While the Mini is an amazingly powerful controller for a robot, it lacks decent low-level hardware device input and output. Historically, hardware developers would use a serial port or parallel port for easy interfacing with a computer. Modern USB and Firewire ports don't afford such convenience.

Fortunately, Perfectly Scientific ( has developed a hardware I/O board specifically targeted to operate on the Mac platform. The bTop-1 board interfaces to the computer via a USB 2.0 connector and provides the following hardware ports:

  • 8 Analog-Digital (A/D) inputs (12-bit, 0~5V)
  • 8 Digital-Analog (D/A) outputs (8-bit, 0~2.56V)
  • 16 Digital Input/Output ports (0~5V input, 0~3.3V output)

The board connections are rows of double-row header pins. Also, there is a convenient screw-terminal block that can be used for tying in quick connects from other components. It is a good idea to connect via wire each of the I/O ports to a separate board with other electronics for each removal of the bTop-1 board.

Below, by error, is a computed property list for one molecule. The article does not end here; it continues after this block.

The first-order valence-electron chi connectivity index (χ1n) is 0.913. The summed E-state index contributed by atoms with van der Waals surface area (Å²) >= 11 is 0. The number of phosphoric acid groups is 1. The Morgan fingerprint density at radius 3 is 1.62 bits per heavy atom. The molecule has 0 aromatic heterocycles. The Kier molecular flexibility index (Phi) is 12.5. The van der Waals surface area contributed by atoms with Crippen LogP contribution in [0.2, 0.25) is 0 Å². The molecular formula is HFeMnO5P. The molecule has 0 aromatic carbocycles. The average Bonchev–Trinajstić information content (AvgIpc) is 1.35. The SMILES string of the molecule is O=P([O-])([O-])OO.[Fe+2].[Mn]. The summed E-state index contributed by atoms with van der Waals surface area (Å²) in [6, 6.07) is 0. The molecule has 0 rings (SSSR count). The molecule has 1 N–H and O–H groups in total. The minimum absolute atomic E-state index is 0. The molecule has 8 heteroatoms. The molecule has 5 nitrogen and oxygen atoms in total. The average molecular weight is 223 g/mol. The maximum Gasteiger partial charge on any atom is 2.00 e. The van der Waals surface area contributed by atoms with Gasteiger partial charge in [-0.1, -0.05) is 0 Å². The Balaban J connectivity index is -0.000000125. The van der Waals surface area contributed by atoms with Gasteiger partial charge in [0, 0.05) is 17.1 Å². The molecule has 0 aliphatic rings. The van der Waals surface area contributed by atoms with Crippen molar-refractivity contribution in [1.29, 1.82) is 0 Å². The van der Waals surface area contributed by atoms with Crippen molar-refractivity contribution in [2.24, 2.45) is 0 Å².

The bTop Robot has an electronics tray above the MacMini computer and the bTop board mounted vertically alongside the mini computer. Connections from the bTop board to the electronics tray are done using a 16-pin ribbon cable that allowed easy connecting and disconnecting. The channels on the electronics tray were then split up to the appropriate subsystems.

George Storm has developed a comprehensive Objective-C API that allows for easy interfacing to the board's ports within Cocoa applications. The API and example applications are available on Perfectly Scientific's website. The following code snippet illustrates how to initialize the board, set the output of the digital and analog output ports. It is important to note that the analog output is 12-bit, and therefore uses decimal values 0~4095 (0~212-1) to corresponding voltages 0~5 Volts.

Figure 2.

// Set our bTop board level observer to this object
[bTopBoard setBTopBoardObserver:self];

// Set direction of Digital I/O port B to all outputs
[bTopBoard setPortBit:'B' direction:1];

// Set A/D ports 0 and 1 to 2 Volts and 5 Volts, respectively
[bTopBoard setADOut:0 value:1638];